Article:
Thursday, April 09, 2009

DDM Service Utilises Fused Deposition Modelling

At the core of the Laser Lines Direct Digital Manufacturing (DDM) service is the Stratasys Fused Deposition Modelling (FDM) technology. FDM is an additive manufacturing technology that produces strong accurate parts in functional thermoplastic materials. This technology is able to produce durable parts, offering a level of performance similar to injection-moulded components and providing an alternative to traditional manufacturing.

Direct Digital Manufacturing takes data from 3D CAD and turns it into a functional part to provide a fast economical method for producing low volume parts. As additive manufacturing can produce any shape required, the designer can concentrate on function without having to worry about how it can be made. What would have been a complex assembly can now be produced as one part.

Components can be produced as and when required eliminating the need for inventory or spares. As different versions of a part can be produced or re-produced at will, designs can be changed frequently at no additional cost. This method of manufacturing offers advantages for low-volume production. By using FDM parts, the design and assembly of the product can be simplified as traditional manufacturing constraints are removed.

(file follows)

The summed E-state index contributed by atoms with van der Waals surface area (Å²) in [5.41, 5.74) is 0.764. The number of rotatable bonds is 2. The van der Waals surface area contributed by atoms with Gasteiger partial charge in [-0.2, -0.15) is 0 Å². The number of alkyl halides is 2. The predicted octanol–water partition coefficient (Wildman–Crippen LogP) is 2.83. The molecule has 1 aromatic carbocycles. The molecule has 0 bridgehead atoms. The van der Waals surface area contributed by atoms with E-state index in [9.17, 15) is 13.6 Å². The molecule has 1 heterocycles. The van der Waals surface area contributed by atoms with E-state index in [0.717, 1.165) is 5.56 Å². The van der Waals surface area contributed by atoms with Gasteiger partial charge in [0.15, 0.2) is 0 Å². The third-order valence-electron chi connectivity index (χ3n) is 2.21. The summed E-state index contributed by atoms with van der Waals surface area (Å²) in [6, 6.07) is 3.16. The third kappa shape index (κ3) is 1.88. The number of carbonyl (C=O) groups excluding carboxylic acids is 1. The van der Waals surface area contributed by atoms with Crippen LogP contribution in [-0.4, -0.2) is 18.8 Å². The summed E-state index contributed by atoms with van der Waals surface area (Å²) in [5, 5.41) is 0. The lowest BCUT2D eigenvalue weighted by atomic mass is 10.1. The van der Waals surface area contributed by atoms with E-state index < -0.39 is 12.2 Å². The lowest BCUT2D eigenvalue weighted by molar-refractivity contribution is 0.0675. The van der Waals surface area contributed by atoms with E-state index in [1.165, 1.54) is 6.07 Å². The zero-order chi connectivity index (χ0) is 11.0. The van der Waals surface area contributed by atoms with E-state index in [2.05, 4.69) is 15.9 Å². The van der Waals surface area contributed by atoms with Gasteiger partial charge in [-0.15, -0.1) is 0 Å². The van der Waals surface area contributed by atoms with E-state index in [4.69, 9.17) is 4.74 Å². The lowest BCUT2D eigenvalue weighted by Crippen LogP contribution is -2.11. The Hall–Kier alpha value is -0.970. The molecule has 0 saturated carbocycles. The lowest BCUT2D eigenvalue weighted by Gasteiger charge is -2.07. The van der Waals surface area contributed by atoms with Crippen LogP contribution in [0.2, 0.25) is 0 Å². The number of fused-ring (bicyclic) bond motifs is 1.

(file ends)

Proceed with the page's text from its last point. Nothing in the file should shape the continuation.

There is no need to carry inventory as, on receipt of an order, the parts can be rapidly produced. Frequent design changes can be made at minimal cost making it easy to improve the instrument and incorporate higher specification components. Custom modifications become economically viable. As any version of any parts can be produced, there is no need to stock spares. Many companies manufacturing specialist low-volume products can use Direct Digital Manufacturing to produce better products at lower costs with shorter lead times and even offer tailor-made solutions, said Laser Lines.

FDM parts can also offer savings in the production of fabrication and assembly tools. These are traditionally made in metal and may require a number of parts to be produced and assembled. The cost is high and the lead times can be long. Additive manufacturing can produce tools in hours regardless of how complicated they are. A jig or fixture that may have required numerous parts can often be made in one piece. This flexibility makes it easier to design tools and build in functionality.

Following this route can also reduce documentation and simplify procurement. Once the design has been created in CAD, the manufacturer only needs to know that it is to be built on an FDM machine and what material to use. The tool can be built by anyone with access to an FDM machine and the result will always be the same. Companies can therefore shop around to find the best price and have the tools made close to where they are needed.

Because the process is clean and simple it is easy to bring the process in house. Laser Lines provides the equipment and also offers a service for building Direct Digitally Manufactured parts. A choice of materials is available including ABS, Polycarbonate, Polycarbonate/ABS blend, Polycarbonate ISO, Ultem 9085 and Polyphenylsulphone. Material specifications are available on request. A range of machines is available in-house with build sizes up to 406mm x 356mm x 406mm. Larger parts can be built by cutting the 3D data and bonding it post build.

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